Output Multipliers Across the Years



  • Official comment

    Hi Sarah, 

    Thank you for posting your question to IMPLAN Community. We do make changes year over year to incorporate better data sources and methodologies. We will escalate your question to our data team for any specific details or clarifications they can provide. 

    In the meantime, to broadly answer your question on how much study area could change, you can take a look at our 2017 Data Release Notes - https://implanhelp.zendesk.com/hc/en-us/articles/360011728033-2017-Data-Release-Notes. 

    To understand more about IMPLAN's Data Methodologies, you can refer to the Section under Study Area Data - https://implanhelp.zendesk.com/hc/en-us/articles/115002803833-Study-Area-Data.

    We will be in touch shortly and appreciate your patience.



    IMPLAN Support


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    Hi Sarah,

    Please see the attached link https://docs.google.com/spreadsheets/d/1JdIibN9ErHMItJnlx6sJQLgjfPdqg_UWAWmpIxxIoh4/edit?usp=sharing.

    A few things that should be considered whenever you are comparing multipliers over time:

    • Multipliers change every year due to changes in economic conditions as well as changes in the underlying data. For instance, decreased U.S. manufacturing and growth in foreign imports will affect the multipliers. In general, productivity goes up, so the direct employment (and payroll) per dollar of output goes down. Lower payroll means lower induced effects. The US economy also gets more global as we progress forward in time - the more imports, the smaller the multipliers.
    • The most significant components to impacts are output per worker and earnings per worker (proprietor income can go up or down dramatically from one year to the next). If the output per worker between the 2 years has gone up significantly, then indirect output can go up (more inputs per worker) and the direct employment can go down per million dollars of output.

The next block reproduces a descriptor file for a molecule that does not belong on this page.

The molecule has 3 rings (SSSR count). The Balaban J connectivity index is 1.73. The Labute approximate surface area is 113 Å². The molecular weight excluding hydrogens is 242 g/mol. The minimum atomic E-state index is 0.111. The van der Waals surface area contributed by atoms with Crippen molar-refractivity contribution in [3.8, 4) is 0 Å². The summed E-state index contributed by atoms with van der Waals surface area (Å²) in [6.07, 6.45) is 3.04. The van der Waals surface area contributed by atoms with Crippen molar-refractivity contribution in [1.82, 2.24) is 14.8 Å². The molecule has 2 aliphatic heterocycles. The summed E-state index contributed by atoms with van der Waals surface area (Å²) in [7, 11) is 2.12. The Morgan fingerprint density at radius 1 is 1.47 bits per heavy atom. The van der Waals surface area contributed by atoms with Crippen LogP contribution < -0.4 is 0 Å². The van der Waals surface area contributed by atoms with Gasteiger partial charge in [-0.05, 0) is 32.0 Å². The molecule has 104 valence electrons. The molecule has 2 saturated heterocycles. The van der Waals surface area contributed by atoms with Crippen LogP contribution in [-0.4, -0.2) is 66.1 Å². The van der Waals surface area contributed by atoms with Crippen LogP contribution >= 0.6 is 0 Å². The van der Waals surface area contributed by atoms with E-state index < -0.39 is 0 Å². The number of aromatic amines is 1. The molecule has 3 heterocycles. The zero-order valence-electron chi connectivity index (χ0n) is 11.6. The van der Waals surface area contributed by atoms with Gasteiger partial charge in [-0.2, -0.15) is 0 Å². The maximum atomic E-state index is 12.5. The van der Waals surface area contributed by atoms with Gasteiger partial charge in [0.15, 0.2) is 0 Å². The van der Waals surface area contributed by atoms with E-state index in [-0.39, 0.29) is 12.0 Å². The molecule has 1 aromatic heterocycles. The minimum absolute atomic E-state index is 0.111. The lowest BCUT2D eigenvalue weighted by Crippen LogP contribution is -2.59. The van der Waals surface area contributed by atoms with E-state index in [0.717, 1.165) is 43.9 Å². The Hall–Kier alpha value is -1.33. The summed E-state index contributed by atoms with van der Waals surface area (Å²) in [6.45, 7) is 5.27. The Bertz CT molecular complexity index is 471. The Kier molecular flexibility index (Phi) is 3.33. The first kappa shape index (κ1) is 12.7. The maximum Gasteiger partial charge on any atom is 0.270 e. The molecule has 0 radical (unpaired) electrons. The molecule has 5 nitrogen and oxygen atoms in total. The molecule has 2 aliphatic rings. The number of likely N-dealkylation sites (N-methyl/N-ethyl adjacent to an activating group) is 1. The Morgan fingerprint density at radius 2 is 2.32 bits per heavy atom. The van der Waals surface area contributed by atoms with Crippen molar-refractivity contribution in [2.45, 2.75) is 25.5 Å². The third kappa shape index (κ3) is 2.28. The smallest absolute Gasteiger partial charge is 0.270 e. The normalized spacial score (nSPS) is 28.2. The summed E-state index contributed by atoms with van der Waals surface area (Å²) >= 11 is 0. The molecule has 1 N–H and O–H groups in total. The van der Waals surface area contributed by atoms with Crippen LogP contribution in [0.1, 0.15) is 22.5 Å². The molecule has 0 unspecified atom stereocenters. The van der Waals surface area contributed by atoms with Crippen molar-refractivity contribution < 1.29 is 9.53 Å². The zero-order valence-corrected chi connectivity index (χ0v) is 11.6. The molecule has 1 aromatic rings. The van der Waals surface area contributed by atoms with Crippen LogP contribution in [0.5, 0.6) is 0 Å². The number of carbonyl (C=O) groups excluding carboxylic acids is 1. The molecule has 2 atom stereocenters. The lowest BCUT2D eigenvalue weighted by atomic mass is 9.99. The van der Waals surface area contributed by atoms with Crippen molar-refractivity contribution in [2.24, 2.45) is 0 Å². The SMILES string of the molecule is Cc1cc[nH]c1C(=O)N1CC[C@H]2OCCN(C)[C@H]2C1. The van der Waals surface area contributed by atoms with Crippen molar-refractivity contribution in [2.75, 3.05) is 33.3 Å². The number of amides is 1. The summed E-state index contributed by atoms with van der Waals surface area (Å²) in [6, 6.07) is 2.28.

• A decrease in multiplier can also be caused by a large increase in corporate profits (other property income) per dollar of output. Other Property Income (OPI) is treated as a leakage (it is hard to generalize where stockholders reside and how much and where of the retained earnings are invested). The larger the percentage going to OPI the smaller remaining to help drive the indirect and induced effects.

    After reviewing the data, the data team provided the following additional information: 

    Even though output for sector 45 increased a bit between the two years, labor income (LI) and intermediate expenditures (IE) both increased at a higher rate than did output, such that the LI per Output and IE per Output for the sector have both increased between the two years, the former of which will increase induced impacts and the latter of which will increase both indirect and induced impacts.....thereby increasing the output multiplier!  A look at the raw CEW data show a marked increase in Wage & Salary employment and income for this sector between the two years, which explains much of this change.  Higher CEW employment and wages, all else equal, will give this sector a greater proportion of the BEA REA's more-aggregate "Utilities" sector's proprietor employment and proprietor income as well, further boosting LI.  Other Property Income (OPI) comes from the BEA in the form of Gross Operating Surplus (GOS), which is Proprietor Income (PI) + OPI.  The raw data show that GOS fell slightly for the "Utilities" sector between the two years, and with PI being higher, then OPI will be lower, which is what we see reflected in the IMPLAN model, which then gives us higher IE in addition to the higher LI.  (Tax on Production and Imports remained roughly the same). 

    The attached spreadsheet shows the IMPLAN data ratios and growth rates, as well as the raw CEW data. 

    Thank you,
    IMPLAN Staff

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